and your wife will come back from Thimphu so you are not so lonely and maybe some of your six children will visit.

Perhaps I will learn Dzongkha just so I can walk across the valley

and up the hill

and ask that lady to teach me how to call the wind.

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Directed Research

DR. It’s started. It’s a staple of every SFS program, and one of the selling points of the whole organization. Even more than our classes, during which we often had field exercises and lectures, DR is when we actually do field studies.

DR is not independent research, it’s directed. That means there are six groups of students, all of whom have a faculty advisor for the whole project (each professor has two groups). The groups are studying the concept of One-Health in Bumthang, avian diversity on the UWICE campus, the current social and ecological status of community forests, biodiversity on the UWICE campus compared to nearby community forests, medicinal plants and cordyceps and rural livelihoods, and a new index (created by the group) to measure wellbeing. Within each group, the students can pick their own topic of interest and design a project complete with their own objectives, hypotheses, methods, and analysis.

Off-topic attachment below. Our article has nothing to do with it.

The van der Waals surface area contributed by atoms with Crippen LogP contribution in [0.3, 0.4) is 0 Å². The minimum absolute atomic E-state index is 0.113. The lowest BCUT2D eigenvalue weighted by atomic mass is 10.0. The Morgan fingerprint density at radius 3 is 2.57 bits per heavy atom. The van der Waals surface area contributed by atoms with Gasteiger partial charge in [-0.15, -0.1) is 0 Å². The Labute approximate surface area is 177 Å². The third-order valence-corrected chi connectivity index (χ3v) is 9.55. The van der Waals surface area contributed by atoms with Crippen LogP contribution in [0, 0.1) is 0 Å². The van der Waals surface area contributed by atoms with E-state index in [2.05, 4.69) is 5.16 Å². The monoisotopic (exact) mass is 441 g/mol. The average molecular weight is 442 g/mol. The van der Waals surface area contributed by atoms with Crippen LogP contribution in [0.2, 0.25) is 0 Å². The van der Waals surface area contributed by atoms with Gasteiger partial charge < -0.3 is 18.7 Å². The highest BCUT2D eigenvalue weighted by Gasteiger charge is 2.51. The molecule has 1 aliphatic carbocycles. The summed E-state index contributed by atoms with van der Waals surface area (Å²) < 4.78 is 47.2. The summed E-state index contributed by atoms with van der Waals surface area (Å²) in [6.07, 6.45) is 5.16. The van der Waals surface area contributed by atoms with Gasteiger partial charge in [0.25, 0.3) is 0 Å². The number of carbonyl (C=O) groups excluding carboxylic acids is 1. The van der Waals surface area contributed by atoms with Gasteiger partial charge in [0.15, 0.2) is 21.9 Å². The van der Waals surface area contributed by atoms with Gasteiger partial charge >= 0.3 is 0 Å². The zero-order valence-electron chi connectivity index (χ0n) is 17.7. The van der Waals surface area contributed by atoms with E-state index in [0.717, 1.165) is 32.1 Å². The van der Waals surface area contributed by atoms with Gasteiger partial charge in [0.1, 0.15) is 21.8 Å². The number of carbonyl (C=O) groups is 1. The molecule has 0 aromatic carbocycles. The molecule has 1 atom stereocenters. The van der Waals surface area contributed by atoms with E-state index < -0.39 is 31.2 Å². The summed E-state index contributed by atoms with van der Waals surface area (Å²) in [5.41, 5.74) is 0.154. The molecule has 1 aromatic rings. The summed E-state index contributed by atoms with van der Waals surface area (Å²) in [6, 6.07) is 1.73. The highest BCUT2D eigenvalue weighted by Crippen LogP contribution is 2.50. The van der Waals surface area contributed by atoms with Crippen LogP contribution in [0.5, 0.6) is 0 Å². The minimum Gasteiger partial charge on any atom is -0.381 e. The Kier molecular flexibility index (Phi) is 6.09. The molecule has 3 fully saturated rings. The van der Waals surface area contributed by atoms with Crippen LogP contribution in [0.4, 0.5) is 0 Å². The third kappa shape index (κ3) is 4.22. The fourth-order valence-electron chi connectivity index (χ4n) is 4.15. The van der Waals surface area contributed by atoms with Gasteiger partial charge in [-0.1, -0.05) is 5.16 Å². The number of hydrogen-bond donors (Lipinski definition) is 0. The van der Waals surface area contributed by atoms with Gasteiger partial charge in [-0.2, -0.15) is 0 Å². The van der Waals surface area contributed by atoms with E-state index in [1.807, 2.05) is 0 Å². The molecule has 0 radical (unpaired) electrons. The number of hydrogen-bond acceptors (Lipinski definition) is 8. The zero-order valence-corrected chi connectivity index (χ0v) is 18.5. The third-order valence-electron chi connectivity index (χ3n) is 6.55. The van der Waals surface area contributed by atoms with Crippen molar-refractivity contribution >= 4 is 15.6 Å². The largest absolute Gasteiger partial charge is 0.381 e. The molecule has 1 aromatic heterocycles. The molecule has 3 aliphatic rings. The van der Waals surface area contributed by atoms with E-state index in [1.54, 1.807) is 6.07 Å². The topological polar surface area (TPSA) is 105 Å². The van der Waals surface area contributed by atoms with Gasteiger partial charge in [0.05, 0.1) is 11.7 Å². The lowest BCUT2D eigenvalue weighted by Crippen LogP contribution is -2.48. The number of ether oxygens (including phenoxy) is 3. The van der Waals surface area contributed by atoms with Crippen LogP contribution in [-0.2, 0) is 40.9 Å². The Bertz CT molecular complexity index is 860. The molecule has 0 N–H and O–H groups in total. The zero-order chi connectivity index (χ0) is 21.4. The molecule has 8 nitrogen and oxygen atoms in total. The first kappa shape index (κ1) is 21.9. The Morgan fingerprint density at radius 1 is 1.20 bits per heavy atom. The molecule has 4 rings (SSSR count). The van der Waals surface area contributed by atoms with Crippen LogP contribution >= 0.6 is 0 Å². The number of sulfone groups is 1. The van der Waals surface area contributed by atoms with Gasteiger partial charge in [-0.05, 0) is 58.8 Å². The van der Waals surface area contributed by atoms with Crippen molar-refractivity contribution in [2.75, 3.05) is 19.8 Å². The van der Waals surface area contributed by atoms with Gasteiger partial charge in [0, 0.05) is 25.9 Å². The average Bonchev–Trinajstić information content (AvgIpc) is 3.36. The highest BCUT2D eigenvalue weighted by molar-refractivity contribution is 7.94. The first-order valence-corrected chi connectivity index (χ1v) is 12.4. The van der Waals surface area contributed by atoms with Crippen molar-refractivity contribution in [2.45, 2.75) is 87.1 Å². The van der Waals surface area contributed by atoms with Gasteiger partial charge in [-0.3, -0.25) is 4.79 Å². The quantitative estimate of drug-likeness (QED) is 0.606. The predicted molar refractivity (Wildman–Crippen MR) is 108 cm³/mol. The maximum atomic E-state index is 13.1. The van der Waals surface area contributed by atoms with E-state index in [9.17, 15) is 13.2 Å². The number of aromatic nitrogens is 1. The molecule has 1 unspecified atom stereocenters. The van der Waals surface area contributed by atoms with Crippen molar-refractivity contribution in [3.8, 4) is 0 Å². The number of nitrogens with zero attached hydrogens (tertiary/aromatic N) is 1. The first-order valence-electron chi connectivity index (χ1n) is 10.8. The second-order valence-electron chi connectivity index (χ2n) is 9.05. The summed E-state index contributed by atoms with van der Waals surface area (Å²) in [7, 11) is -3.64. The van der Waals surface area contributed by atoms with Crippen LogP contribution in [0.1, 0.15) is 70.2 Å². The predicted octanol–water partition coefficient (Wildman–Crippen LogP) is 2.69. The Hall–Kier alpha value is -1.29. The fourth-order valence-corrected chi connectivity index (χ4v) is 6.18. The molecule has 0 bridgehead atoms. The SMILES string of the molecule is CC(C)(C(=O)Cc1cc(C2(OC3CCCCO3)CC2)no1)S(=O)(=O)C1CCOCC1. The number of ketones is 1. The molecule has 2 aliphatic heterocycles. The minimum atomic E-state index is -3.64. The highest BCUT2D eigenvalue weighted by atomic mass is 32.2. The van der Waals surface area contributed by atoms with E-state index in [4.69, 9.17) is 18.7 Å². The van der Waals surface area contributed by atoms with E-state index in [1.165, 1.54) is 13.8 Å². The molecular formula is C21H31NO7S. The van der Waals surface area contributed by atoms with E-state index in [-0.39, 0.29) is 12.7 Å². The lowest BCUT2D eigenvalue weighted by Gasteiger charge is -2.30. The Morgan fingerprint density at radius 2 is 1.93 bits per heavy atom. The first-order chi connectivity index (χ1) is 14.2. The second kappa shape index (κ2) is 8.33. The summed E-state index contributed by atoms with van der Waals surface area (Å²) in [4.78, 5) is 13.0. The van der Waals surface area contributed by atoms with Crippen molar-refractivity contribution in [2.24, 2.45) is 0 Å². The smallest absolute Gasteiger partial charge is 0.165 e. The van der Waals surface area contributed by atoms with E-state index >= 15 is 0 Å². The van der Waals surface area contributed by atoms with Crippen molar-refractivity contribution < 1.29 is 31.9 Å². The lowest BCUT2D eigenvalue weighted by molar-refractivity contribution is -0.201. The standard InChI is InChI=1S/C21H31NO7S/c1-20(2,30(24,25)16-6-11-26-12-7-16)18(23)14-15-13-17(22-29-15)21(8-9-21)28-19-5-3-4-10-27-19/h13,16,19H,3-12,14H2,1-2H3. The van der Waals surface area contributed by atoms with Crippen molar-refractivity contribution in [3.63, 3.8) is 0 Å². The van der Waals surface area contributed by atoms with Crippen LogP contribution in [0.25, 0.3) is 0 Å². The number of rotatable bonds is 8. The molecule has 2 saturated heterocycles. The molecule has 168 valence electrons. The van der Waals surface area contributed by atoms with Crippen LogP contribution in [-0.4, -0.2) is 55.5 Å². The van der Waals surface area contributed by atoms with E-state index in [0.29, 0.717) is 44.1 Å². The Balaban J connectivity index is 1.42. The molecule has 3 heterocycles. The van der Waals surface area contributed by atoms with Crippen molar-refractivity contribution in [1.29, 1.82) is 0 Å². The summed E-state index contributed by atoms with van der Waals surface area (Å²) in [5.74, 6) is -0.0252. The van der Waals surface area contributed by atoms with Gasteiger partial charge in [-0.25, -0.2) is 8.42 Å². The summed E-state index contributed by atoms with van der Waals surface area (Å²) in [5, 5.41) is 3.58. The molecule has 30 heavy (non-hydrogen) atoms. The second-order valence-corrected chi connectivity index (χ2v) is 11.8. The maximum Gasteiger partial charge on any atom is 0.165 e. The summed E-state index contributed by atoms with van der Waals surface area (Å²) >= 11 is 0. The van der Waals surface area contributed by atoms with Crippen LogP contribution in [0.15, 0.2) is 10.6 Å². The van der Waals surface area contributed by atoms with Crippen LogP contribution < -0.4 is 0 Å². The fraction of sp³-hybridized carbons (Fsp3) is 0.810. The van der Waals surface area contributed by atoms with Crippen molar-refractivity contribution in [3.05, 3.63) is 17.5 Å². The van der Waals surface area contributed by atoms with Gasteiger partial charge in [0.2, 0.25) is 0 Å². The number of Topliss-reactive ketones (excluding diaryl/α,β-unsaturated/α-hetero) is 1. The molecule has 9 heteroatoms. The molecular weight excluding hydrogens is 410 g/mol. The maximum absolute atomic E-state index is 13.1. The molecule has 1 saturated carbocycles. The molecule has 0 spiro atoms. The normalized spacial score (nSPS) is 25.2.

About a month ago we were all sorted into DR groups based on our preferences. I am really interested in the history of property rights in Bhutan, and especially the fact that all forests and natural resources were managed through common resource management systems until 1969, when the government passed the Forest Act, nationalizing all forests. Luckily I will be able to conduct research related to that topic. I’m in the community forests group and I’ll be investigating what type of property system community forests are, and how that property system is impacting the livelihoods of local people.

And we start today! After lunch my group is driving to Tang Valley, which is 2.5 hours away. We’re staying there for three days, conducting interviews and collecting data from the three community forests that are in that area. Wish us luck!

Punakha

Sorry it’s been so long! We’ve been back at UWICE since Sunday evening, and we’re all working hard on preparation for Directed Research (DR – which I will talk more about in my next post).

Until then, enjoy some photographs I took during our time in Punakha and Gasa!

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Punakha puppy

 

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Gasa Dzong

 

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Gasa Dzong

 

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Gasa Dzong

 

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Gasa Dzong

 

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Jigme Dorji National Park – the Mochhu River

 

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Punakha